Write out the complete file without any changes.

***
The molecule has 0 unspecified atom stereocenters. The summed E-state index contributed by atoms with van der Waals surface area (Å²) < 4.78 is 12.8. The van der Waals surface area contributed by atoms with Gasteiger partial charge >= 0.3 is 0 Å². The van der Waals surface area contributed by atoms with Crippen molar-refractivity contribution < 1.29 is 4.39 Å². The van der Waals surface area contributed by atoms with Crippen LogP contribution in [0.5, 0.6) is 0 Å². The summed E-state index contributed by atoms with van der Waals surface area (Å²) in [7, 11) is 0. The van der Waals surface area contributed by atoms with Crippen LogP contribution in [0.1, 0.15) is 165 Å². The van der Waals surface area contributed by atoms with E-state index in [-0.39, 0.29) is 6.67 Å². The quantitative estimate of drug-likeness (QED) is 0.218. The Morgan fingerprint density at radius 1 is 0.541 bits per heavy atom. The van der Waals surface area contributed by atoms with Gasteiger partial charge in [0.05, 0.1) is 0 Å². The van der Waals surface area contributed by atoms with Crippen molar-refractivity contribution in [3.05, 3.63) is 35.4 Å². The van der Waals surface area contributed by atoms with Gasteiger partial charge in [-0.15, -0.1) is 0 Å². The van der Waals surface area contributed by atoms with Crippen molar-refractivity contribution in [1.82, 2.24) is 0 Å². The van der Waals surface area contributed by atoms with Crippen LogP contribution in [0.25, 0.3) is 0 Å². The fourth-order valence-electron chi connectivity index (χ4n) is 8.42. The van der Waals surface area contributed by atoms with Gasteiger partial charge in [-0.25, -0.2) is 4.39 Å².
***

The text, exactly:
The molecule has 0 unspecified atom stereocenters. The summed E-state index contributed by atoms with van der Waals surface area (Å²) < 4.78 is 12.8. The van der Waals surface area contributed by atoms with Gasteiger partial charge >= 0.3 is 0 Å². The van der Waals surface area contributed by atoms with Crippen molar-refractivity contribution < 1.29 is 4.39 Å². The van der Waals surface area contributed by atoms with Crippen LogP contribution in [0.5, 0.6) is 0 Å². The summed E-state index contributed by atoms with van der Waals surface area (Å²) in [7, 11) is 0. The van der Waals surface area contributed by atoms with Crippen LogP contribution in [0.1, 0.15) is 165 Å². The van der Waals surface area contributed by atoms with E-state index in [-0.39, 0.29) is 6.67 Å². The quantitative estimate of drug-likeness (QED) is 0.218. The Morgan fingerprint density at radius 1 is 0.541 bits per heavy atom. The van der Waals surface area contributed by atoms with Gasteiger partial charge in [0.05, 0.1) is 0 Å². The van der Waals surface area contributed by atoms with Crippen molar-refractivity contribution in [3.05, 3.63) is 35.4 Å². The van der Waals surface area contributed by atoms with Gasteiger partial charge in [-0.15, -0.1) is 0 Å². The van der Waals surface area contributed by atoms with Crippen molar-refractivity contribution in [1.82, 2.24) is 0 Å². The van der Waals surface area contributed by atoms with Crippen LogP contribution in [0.25, 0.3) is 0 Å². The fourth-order valence-electron chi connectivity index (χ4n) is 8.42. The van der Waals surface area contributed by atoms with Gasteiger partial charge in [-0.25, -0.2) is 4.39 Å².